Petitioner claims first that, as recognized by the immigration authorities, he is a permanent resident alien, and that as such he could not be exempted from military service. Accordingly, he claims that his application for such exemption from service is a nullity, and that, since that application is nullified, his concomitant barring from citizenship itself becomes nullified. The difficulty with this reasoning is that it is far from clear that he could not be exempted from service on such application. In the next place, he did all he could to be exempted from service under the law, which itself stated that such acts would bar his citizenship. Thus he cannot now escape the consequences of his own actions, United States v. Carvajal, D.C.Cal.1957, 154 F.Supp. 525; Schenkel v. Landon, D.C.Mass.1955, 133 F.Supp. 305. Nor is petitioner advantaged by his claim that he sought exemption under the treaty between his mother country, spain, and the United States. That treaty did not affect the matter of his citizenship when he applied for exemption from military service. Therefore the provisions of the Selective Service Act, that such application for exemption would bar such citizenship, are not in conflict with that treaty, Ballester v. United States, 1 Cir., 1955, 220 F.2d 399. Furthermore, even were there such a conflict, the statute, being the later expression of the national will, would prevail, insofar as the rights between Rego, a resident of this country, and the rights of the United States were concerned, Ballester v. United States, supra, and cases cited therein at page 402.
Petitioner further argues that he was never apprised of the consequences of his efforts to gain exemption under the 1948 statute, and thus it would be inequitable to bar him from citizenship when he had no knowledge that this would be the result. However, Moser v. United States, 1951, 341 U.S. 41, 71 S. Ct. 553, 95 L. Ed. 729, which petitioner cites to support this contention, involves a clearly different situation. In that case, Moser was affirmatively misled as to the consequences of his actions under the treaty between Switzerland and the United States. The form Moser signed expressly provided that its filing by him would 'not waive your right to apply for American citizenship papers.' Here the papers signed by Rego were to the exactly opposite effect. Here there is no affirmative misleading by anyone with regard to Rego. The fact that Rego may not have known that the law as it existed would bar him from citizenship if he sought exemption under the treaty is of no consequence, United States v. Kenny, 2 Cir., 1957, 247 F.2d 139. Furthermore, it is not at all clear that petitioner was unaware of the consequences of his acts. In a letter, written on June 29, 1951, to his Draft Board, petitioner said, in part:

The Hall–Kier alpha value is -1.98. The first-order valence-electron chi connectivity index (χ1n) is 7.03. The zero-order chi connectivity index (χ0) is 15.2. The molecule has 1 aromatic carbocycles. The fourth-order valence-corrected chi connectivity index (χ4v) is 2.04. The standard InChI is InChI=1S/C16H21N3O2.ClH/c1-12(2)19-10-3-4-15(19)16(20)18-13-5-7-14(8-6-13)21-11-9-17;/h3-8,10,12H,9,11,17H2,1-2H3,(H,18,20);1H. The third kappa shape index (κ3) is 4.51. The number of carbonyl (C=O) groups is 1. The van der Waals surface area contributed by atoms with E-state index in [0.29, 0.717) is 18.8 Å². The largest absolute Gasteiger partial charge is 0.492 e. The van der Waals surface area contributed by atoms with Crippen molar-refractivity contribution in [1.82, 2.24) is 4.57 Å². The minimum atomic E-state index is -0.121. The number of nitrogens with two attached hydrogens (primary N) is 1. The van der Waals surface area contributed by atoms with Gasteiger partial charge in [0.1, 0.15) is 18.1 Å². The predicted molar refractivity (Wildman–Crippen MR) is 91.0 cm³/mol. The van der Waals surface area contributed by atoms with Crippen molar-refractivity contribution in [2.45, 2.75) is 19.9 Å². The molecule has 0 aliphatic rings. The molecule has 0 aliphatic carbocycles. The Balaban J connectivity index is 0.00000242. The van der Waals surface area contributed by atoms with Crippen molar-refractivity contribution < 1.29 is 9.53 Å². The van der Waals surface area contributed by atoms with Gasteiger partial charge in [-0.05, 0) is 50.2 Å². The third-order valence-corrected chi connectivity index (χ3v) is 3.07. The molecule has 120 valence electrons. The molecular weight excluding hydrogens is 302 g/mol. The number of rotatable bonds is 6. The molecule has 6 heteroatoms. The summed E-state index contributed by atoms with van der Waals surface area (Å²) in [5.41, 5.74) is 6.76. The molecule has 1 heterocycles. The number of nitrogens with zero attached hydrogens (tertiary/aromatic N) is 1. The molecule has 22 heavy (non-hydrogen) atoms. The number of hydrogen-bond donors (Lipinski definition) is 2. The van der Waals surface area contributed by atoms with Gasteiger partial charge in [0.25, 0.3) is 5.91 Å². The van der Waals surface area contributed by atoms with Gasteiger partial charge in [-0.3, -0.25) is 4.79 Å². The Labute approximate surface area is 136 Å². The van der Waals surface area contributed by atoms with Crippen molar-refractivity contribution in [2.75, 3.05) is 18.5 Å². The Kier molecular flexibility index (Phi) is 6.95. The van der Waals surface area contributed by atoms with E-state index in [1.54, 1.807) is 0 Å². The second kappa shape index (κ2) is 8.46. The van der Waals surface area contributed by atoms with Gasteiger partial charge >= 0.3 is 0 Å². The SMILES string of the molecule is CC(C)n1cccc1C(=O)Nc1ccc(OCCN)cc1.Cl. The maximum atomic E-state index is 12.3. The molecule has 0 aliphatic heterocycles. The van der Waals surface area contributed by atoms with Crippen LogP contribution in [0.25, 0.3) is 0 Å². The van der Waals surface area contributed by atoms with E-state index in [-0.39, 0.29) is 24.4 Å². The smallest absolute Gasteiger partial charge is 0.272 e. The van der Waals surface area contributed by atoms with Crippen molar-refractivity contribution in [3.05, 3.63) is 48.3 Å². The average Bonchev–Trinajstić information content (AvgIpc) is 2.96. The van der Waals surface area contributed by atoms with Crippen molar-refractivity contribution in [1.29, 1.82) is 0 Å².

'Since I never intended to become an American citizen, because I don't intend to live in the United States all my life, I ask you, sirs, to exempt me from military service.'
This clearly infers that Rego knew of the connection between his military exeption application and the impossibility of his becoming an American citizen in the future.
It is quite true that the above differing Congressional statutes covering this subject matter -- the Selective Service Act and the McCarran Act -- have resulted in many difficulties, not to say personal hardships. But, when all is said and done, it is the duty of the Court to carry out the will of the Congress, not to bow to the bearing of individual hardship. The bearing of personal hardship is solely for the decision of the Congress.
It is thus apparent that the conclusion of the Naturalization Examiner is correct and petitioner herein must be denied citizenship by virtue of his having sought exemption from military service under the treaty between Spain and the United States and during the period when the Selective Service Act of 1948, as amended in 1951, was in force, and had created a status recognized as still existing by the later McCarran Act, with its differing provisions.
An order may be entered ...